On Rushdie, Tell Iran And Pakistan To Get Lost
That is precisely what is happening with the Iranian and Pakistani threats against Britain for naming the author Salman Rushdie to a knighthood. Queen Elizabeth has done that, and now the Mullahs don't like it. They may feel frustrated, because years ago they issued a fatwa for the death of Rushdie on account of his writings, yet nobody has been able to carry it out (although, as L.A. Times columnist Tim Rutten points out, several of Rushdie's translators have been killed or wounded).
After street protesters in Pakistan burned effigies of Rushdie and Queen Elizabeth, a Pakistani minister said the knighthood could justify suicide bombings, and the Iranian foreign minister called in a British diplomat in Tehran to tell him the knighthood was a "provocative act" that has angered Muslims. But the British Home Secretary, John Reid, had an apt response.
"We have a right to express opinions and a tolerance of other people's point of view, and we don't apologize for that," Reid said.
This is similar to the uproar among Muslim extremists and outright crazies over the Danish cartoons last year. These dastardly backers of tyranny, violence and enslavement of women want to stop those critics of Islam who point out that the religion is in desperate need of reform, and that right now it stands primarily around the world for suicide bombings, kidnappings, assassinations and other vile acts against civilization.
Friday, a small number of masked Muslim demonstrators in London shouted, "Death to Rushdie, death to the Queen," over the Rushdie knighthood. Those demonstrators should be seized immediately and summarily deported. Britain does not need such people, nor should it tolerate them. There are far too many Muslims in Britain who are not willing to live by modern standards.
I have long had no doubt that the only response that is appropriate in such circumstances is to simply tell the perpetrators that we will use force if necessary to prevent them from prevailing -- meaning that before they can destroy Western freedoms, we will destroy their freedom to be destructive. That is the policy we finally had to adopt to crush Nazi Germany and Japan in World War II.
In the Middle East today, we see one outrage after another, and people elsewhere in the world are beginning at long last to wake up to it. In Rutten's column in the Times Saturday, he makes the point, however, that the American press has been far too quiet about the attacks on Rushdie and other writers who have criticized Islamic fanaticism. He quotes the late philosopher Richard Rorty as pointing out that "some ideas, like some people, are just no damn good" and that no amount of faux tolerance or misplaced fellow feeling excuses the rest of us from our obligation to oppose such ideas and such people."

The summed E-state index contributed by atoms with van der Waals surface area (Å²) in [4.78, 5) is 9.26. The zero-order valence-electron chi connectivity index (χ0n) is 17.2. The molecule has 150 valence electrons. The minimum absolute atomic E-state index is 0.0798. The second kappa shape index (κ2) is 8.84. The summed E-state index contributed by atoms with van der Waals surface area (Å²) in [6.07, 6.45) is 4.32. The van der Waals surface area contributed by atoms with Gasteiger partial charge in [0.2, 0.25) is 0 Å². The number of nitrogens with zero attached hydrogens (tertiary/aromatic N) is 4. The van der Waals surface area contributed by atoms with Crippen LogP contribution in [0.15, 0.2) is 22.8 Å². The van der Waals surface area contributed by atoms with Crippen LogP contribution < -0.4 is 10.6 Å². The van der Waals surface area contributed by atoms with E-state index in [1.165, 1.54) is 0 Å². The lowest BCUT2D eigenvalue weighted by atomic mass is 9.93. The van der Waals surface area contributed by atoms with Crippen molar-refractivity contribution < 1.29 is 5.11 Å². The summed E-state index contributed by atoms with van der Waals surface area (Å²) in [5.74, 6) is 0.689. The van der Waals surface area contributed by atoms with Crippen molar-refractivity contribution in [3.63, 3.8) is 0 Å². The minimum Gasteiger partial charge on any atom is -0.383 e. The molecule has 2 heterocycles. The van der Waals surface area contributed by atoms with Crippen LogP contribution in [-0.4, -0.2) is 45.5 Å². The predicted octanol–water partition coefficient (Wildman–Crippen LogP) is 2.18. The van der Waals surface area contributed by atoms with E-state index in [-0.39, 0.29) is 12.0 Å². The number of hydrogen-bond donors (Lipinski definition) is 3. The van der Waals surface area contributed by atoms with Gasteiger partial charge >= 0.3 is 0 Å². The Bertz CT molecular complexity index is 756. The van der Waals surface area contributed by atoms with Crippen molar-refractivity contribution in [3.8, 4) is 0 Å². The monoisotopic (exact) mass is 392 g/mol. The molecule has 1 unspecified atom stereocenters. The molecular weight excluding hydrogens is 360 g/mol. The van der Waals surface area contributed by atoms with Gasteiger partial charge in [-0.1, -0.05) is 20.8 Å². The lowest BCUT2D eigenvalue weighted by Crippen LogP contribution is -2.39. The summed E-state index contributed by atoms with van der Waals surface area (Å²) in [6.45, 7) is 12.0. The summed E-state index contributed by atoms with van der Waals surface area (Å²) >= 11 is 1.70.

Rutten has a very good two-word description of what has been going on with Rushdie in the Muslim world: "homicidal nonsense."
The Los Angeles Times had a commendable editorial this week calling for Islamic terrorists to release the British journalist Alan Johnston, kidnapped 100 days ago now in Gaza. Rutten also noted that Times editorial writer Sonni Efron recently authored an online piece about all the journalists killed in Iraq and how little attention has been paid to that. (Efron ought to be writing under her own name on the Op Ed page. I don't see any sense at all in relegating the best writers to the Times Web site).
The Times editorial points out that "the Johnston case has broader implications in an age when shooting the messenger has become a standard technique of Islamist terror. It's no coincidence that murders of journalists worldwide are increasing. To suppress information is to hoard power; it kneecaps democratic development. Consider Iraq, where 32 journalists were killed last year, 13 have died this year and 14 are now held hostage."
The ironic thing is that many weakminded journalists are far too sympathetic with the terrorists who are trying to kill us. As is the case of L.A. Times Op Ed Page editor Nick Goldberg, they continually hire writers who defend the terrorists and assault the West, as Goldberg did again this week with the terrorist-sympathizing UCLA professor, Saree Makdisi.
Also, it must be pointed out that while the L.A. Times is deploring the Johnston kidnapping, it has advocated an American withdrawal from Iraq, a step that would open the way to the terrorists taking over the entire Middle East.
Iran and Al-Qaeda in particular represent a virulent fascism which is trying to sweep that region, and, if they succeed there, they hope to destroy democratic values throughout the world.
Salman Rushdie, on the other hand, is representative of those who are trying to reform Islam, to bring it into the modern day. His work, and appropriately honoring it, are essential, if we are to keep the many demons in the world from increasing their assaults against us. The question is here, Do we support Rushdie or do we give in to the savages who want to return the world to the 14th century, or before?
Labels: Terror attacks